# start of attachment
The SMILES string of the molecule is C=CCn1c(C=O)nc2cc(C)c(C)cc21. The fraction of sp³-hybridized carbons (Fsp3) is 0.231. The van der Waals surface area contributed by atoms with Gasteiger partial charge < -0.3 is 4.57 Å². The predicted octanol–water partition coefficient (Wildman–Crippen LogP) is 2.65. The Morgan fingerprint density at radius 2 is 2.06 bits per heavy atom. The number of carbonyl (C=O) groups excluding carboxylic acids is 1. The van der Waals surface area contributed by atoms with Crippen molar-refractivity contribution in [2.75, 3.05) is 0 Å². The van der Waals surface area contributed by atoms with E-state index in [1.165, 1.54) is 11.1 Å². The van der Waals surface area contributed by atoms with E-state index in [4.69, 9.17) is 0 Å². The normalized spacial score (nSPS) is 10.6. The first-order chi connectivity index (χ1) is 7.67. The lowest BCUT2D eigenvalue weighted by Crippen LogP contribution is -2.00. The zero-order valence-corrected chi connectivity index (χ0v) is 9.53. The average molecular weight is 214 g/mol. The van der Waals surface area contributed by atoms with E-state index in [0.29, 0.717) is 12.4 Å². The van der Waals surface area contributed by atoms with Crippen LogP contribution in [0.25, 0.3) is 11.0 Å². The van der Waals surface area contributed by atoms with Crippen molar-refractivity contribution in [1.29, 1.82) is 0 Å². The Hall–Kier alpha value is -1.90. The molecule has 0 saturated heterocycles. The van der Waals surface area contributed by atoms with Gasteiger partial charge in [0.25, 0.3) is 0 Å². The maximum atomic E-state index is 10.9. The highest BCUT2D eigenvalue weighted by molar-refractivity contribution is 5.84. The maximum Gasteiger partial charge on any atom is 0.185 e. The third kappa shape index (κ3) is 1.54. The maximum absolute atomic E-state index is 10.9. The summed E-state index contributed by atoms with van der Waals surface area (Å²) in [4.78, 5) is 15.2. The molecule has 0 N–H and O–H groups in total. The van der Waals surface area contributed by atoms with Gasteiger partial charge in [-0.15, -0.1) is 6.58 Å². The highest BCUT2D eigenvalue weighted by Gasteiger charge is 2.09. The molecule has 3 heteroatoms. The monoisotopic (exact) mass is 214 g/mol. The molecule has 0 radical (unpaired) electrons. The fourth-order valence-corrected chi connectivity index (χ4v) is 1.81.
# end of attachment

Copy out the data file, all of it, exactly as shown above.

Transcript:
The SMILES string of the molecule is C=CCn1c(C=O)nc2cc(C)c(C)cc21. The fraction of sp³-hybridized carbons (Fsp3) is 0.231. The van der Waals surface area contributed by atoms with Gasteiger partial charge < -0.3 is 4.57 Å². The predicted octanol–water partition coefficient (Wildman–Crippen LogP) is 2.65. The Morgan fingerprint density at radius 2 is 2.06 bits per heavy atom. The number of carbonyl (C=O) groups excluding carboxylic acids is 1. The van der Waals surface area contributed by atoms with Crippen molar-refractivity contribution in [2.75, 3.05) is 0 Å². The van der Waals surface area contributed by atoms with E-state index in [1.165, 1.54) is 11.1 Å². The van der Waals surface area contributed by atoms with E-state index in [4.69, 9.17) is 0 Å². The normalized spacial score (nSPS) is 10.6. The first-order chi connectivity index (χ1) is 7.67. The lowest BCUT2D eigenvalue weighted by Crippen LogP contribution is -2.00. The zero-order valence-corrected chi connectivity index (χ0v) is 9.53. The average molecular weight is 214 g/mol. The van der Waals surface area contributed by atoms with E-state index in [0.29, 0.717) is 12.4 Å². The van der Waals surface area contributed by atoms with Crippen LogP contribution in [0.25, 0.3) is 11.0 Å². The van der Waals surface area contributed by atoms with Crippen molar-refractivity contribution in [1.29, 1.82) is 0 Å². The Hall–Kier alpha value is -1.90. The molecule has 0 saturated heterocycles. The van der Waals surface area contributed by atoms with Gasteiger partial charge in [0.25, 0.3) is 0 Å². The maximum atomic E-state index is 10.9. The highest BCUT2D eigenvalue weighted by molar-refractivity contribution is 5.84. The maximum Gasteiger partial charge on any atom is 0.185 e. The third kappa shape index (κ3) is 1.54. The maximum absolute atomic E-state index is 10.9. The summed E-state index contributed by atoms with van der Waals surface area (Å²) in [4.78, 5) is 15.2. The molecule has 0 N–H and O–H groups in total. The van der Waals surface area contributed by atoms with Gasteiger partial charge in [-0.15, -0.1) is 6.58 Å². The highest BCUT2D eigenvalue weighted by Gasteiger charge is 2.09. The molecule has 3 heteroatoms. The monoisotopic (exact) mass is 214 g/mol. The molecule has 0 radical (unpaired) electrons. The fourth-order valence-corrected chi connectivity index (χ4v) is 1.81.